WASHINGTON – The Federal Reserve Board will appeal a federal judge’s decision to force the board to lower the fees financial institutions can charge merchants for debit card transactions.
Fed General Counsel Scott Alvarez told U.S. District Judge Richard Leon on Wednesday that the board would not put in place an interim rule to lower fees and stop what Leon believes are illegal charges by banks and credit card companies while the appeal is ongoing.
Alvarez said an interim rule could hurt the legal standing of the existing rule the Fed made in response to the Wall Street reform law passed in 2010.
The twist was bad news for retailers, convenience store operators, service station owners and restaurateurs who sued the Fed. That coalition of trade groups convinced Leon that the Fed’s board members ignored staff recommendations for so-called “swipe fee” limits and put in place limits that were friendly to financial institutions and much higher than the reform law intended. The move raised the staff-recommended limit of 12 cents per transaction to 21 cents.
In a July ruling, Leon ordered the Fed to lower the fee limit, saying the 21-cent rate was “inappropriately inflating” the restrictions Congress wanted. Now, an appeals court could overrule Leon. At the very least, the Fed’s appeal extends the process of lowering the fees by a year or more.
“We are very disappointed to see the Fed giving in to the banks,” J. Craig Shearman of the National Retail Federation said in a statement after the court hearing. “The Fed has taken a position that will drag this out while retailers and their customers continue to pay billions of dollars in inflated fees that harm the U.S. economy.”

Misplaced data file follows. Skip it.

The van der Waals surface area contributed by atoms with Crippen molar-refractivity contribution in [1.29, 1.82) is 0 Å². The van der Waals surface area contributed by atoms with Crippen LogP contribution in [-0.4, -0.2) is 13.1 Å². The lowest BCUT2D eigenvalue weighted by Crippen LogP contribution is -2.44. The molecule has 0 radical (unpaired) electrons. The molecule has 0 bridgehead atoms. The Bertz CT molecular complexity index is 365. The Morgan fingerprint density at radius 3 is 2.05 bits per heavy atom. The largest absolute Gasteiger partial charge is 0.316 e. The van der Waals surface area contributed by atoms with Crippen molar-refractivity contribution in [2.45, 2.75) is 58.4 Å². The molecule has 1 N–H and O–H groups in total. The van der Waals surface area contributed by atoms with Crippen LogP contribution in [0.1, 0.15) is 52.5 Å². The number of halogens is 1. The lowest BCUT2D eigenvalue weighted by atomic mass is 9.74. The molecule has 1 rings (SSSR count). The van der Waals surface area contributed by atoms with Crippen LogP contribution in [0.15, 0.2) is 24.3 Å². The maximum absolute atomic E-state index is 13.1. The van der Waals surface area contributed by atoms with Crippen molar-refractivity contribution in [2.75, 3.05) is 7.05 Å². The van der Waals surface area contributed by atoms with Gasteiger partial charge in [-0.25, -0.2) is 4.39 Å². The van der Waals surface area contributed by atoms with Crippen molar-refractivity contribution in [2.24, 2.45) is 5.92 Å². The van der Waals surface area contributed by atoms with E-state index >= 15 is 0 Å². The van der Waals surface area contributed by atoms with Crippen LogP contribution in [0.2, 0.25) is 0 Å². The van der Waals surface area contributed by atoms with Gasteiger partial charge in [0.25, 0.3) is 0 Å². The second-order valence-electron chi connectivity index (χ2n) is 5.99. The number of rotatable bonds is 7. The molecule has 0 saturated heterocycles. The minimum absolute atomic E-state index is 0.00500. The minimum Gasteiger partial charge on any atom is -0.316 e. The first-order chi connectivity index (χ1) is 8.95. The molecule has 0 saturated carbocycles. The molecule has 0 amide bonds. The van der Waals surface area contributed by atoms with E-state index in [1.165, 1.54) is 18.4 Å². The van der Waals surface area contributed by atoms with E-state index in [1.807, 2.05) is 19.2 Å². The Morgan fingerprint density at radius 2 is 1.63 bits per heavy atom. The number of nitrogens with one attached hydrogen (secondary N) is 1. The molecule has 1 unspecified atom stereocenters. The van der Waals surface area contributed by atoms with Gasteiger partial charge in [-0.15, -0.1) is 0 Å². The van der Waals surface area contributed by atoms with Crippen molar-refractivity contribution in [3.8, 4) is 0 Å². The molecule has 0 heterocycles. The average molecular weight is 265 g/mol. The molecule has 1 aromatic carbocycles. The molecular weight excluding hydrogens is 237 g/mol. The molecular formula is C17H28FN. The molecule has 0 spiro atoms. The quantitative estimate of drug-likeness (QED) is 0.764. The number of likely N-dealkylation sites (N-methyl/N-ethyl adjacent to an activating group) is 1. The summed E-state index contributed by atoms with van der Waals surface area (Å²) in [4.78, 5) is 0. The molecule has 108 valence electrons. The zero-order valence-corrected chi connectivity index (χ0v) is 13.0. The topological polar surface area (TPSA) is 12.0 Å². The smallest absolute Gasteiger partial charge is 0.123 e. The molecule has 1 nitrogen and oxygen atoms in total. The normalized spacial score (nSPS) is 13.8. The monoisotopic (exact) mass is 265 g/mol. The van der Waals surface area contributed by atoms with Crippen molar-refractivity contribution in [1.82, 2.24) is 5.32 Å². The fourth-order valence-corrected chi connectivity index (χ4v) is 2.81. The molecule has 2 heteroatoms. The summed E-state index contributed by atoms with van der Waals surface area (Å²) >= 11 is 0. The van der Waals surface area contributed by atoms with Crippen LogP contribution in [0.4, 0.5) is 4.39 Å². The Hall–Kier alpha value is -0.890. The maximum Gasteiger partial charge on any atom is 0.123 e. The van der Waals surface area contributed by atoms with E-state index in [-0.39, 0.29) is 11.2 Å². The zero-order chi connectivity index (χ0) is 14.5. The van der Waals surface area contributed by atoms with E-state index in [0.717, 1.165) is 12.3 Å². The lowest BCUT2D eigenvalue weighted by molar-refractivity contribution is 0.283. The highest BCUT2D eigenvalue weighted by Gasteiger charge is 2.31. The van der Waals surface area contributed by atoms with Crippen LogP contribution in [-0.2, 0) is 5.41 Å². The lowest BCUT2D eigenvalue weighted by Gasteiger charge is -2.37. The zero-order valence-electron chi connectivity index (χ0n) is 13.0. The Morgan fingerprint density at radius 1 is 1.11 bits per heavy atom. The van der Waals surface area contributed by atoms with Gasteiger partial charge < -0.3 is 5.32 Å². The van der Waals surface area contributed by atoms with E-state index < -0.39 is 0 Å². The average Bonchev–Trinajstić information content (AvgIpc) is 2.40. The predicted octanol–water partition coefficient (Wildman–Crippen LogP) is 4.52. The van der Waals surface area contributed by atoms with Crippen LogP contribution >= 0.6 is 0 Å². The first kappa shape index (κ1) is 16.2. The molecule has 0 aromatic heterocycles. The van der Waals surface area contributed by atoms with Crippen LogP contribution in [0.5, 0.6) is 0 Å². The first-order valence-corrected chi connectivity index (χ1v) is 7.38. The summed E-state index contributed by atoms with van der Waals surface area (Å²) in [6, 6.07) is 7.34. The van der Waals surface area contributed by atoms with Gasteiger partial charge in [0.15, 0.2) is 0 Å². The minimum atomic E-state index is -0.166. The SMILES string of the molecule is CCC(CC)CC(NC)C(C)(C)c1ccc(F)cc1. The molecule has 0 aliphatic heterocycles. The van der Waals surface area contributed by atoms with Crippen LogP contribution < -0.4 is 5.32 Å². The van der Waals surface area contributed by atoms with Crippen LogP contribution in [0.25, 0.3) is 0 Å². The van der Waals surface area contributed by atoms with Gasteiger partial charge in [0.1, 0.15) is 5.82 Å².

Seth Waxman, a lawyer for a collation of financial services trade groups, supported the Fed’s appeal and its move to keep existing limits in place.
Without an interim rule that lowers existing limits or a legal ruling that keeps the disputed fee limits in place during appeals, banks, credit card companies and credit unions could once again charge whatever they want for swipe fees, a scenario that Leon has referred to as “the wild wild West.”
Debit card fees grew 234 percent from 1998 to 2006 and amounted to a $16.2 billion revenue stream for the financial services industry by 2009, Leon said in his ruling. By 2011, debit card swipe fees averaged 50 cents per transaction.
“Neither the plaintiffs nor the Fed want to go back to an unregulated system,” merchants’ attorney Shannen Coffin told the judge. Otherwise, Coffin said, his clients the merchants would be “victims of their own success.”
The events played out a week after Leon harshly criticized the Fed board members for not treating his ruling more urgently. The judge said he is weighing his ability to force the Fed to write an interim rule to lower fees.
Meanwhile, Leon expressed surprise that merchants’ lawyers were willing to ask him to keep in place fees that forced their clients to “pay billions in fees being illegally extracted from them” while the case moved through appeal.
If the current limits are removed, Coffin explained, “merchants don’t trust Visa and MasterCard to act with restraint.”